MUBI is the curated Netflix for lovers of cult films and classics from around the world
The highly selective platform offers no more than 30 films at a time.
Released in 2007, MUBI has kept a relatively low profile when compared to most well-known available streaming services. Making its focus cult films and classics, as well as new independents from regions around the world, this platform also features additional content such as Notebook – its own film magazine.
One major difference from the streaming services we have been writing about on Duart is the fact that the films suggested to you are not chosen by algorithms, but by human film programmers. Behind MUBI's daily offer stands a team of people who curate the repertoire by choosing one film a day to present. This title stays available for 30 days, which means that at any time you can choose between the same number of films and make your choice by reading reviews available for every one of them.
While the benefits provided by, primarily, Netflix make us feel like children in a candy shop with an unlimited budget, this opportunity of neverending choices can feel tiring. MUBI may be offering fewer options and catering to a niche market, but using it can feel like being at a film festival, where you put your trust into the hands of the selectors or like going to your local cinema. This need for a legal way of watching a certain type of content that is not easily found online was recognized by MUBI's founder, Turskish born entrepreneur Efe Çakarel, who came to the ide while on a business trip to Japan.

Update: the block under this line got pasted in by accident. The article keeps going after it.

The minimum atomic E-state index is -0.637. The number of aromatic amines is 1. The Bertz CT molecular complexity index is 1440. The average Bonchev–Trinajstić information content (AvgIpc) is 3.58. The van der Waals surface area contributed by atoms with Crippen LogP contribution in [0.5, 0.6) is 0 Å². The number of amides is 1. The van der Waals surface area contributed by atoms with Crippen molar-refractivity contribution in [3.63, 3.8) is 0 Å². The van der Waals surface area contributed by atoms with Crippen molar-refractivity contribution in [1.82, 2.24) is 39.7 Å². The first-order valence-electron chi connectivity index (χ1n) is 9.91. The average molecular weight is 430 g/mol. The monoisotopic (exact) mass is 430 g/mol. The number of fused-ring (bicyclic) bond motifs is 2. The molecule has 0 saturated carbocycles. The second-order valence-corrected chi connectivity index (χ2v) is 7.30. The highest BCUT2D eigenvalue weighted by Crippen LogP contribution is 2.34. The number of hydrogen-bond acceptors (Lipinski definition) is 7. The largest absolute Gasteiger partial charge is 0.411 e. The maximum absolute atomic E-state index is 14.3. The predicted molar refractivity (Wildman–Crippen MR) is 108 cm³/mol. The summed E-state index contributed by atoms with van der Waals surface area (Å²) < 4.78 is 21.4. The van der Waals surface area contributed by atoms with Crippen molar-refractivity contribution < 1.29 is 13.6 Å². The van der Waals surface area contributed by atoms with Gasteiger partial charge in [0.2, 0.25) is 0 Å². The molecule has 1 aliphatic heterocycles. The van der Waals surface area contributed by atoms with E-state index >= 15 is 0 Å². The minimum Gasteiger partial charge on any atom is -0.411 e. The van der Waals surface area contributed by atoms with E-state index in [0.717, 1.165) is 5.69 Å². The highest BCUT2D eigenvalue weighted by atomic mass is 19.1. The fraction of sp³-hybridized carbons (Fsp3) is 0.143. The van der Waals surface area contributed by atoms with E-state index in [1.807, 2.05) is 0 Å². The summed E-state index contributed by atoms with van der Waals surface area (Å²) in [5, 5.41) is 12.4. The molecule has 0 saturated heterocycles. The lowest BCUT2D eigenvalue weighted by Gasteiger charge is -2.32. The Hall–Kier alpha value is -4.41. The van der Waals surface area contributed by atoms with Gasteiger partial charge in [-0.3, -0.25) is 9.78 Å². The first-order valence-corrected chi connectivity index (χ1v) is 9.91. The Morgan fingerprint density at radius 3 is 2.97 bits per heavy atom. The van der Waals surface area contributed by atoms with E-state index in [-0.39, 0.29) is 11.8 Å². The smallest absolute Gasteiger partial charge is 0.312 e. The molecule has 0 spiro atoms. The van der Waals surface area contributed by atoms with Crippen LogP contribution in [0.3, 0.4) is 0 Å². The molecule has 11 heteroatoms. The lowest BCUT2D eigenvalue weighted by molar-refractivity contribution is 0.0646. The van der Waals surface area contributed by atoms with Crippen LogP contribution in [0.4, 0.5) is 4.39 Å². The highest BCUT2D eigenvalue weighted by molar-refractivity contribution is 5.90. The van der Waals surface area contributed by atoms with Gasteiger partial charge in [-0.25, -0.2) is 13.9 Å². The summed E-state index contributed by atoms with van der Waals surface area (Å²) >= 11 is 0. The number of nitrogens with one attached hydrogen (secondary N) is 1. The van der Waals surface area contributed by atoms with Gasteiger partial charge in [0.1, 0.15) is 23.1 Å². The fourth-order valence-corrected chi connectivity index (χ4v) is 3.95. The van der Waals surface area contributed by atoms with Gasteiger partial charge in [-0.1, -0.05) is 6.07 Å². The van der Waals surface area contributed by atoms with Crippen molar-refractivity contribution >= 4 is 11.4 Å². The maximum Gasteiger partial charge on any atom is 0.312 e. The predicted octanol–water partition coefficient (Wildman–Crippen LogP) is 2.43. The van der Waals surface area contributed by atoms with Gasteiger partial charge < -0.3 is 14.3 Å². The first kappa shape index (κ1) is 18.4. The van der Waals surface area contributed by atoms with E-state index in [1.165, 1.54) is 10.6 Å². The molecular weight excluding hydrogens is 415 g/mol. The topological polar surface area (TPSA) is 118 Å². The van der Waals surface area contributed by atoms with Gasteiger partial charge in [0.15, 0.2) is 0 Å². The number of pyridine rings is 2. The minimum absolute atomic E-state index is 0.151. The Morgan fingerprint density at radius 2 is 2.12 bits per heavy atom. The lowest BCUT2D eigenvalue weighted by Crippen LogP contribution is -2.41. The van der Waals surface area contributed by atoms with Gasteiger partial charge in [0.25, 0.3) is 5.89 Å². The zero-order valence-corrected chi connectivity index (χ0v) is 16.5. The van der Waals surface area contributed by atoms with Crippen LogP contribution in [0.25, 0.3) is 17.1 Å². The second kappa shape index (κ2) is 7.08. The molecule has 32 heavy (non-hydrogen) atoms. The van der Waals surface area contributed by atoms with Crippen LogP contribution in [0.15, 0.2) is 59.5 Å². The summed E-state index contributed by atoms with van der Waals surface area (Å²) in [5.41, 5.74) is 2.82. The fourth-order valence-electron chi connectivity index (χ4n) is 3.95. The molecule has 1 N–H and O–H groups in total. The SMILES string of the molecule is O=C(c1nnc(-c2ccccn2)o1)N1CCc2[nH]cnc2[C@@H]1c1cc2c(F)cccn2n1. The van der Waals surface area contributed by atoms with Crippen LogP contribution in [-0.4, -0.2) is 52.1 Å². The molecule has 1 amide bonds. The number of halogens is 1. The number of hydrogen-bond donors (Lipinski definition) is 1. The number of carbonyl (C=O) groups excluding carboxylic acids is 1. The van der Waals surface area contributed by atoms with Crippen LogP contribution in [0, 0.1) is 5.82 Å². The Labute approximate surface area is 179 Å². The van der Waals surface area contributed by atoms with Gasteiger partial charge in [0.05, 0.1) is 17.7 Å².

“It was started because of a personal need. I was sitting in a cafe in Tokyo in 2007 and I wanted to watch a movie online. Japan has the fastest broadband speed in the world with 53 megabits per second. It’s very advanced... But yet there was not a single platform that allowed me to watch a movie while sitting in that cafe.”
One person who recognized the platform's possibilities for the promotion of less visible films is director Martin Scorsese. He partnered with MUBI through his foundation to make restored and preserved films from certain regions of the world more accessible to a wider audience. A similar collaboration was achieved in 2018 with Creative Europe, providing promotion and visibility to European films.
Today, films featured on the platform include the Japanese Journey to the Shore, by Kyoshi Kurosawa; Bruce Lee and the Outlaw, UK film directed by Joost Vanderburg, a Soviet Union film from 1972, The Dawns Here Are Quiet, by Stanislav Rostotsky and Argentinian The Daughters of Fire, by Albertina Carri. And if you believe that this is the source for your future favourite content, now seems to be the right time to try it. In the wake of the current circumstances, as the streaming service is offering a three-month membership for $1.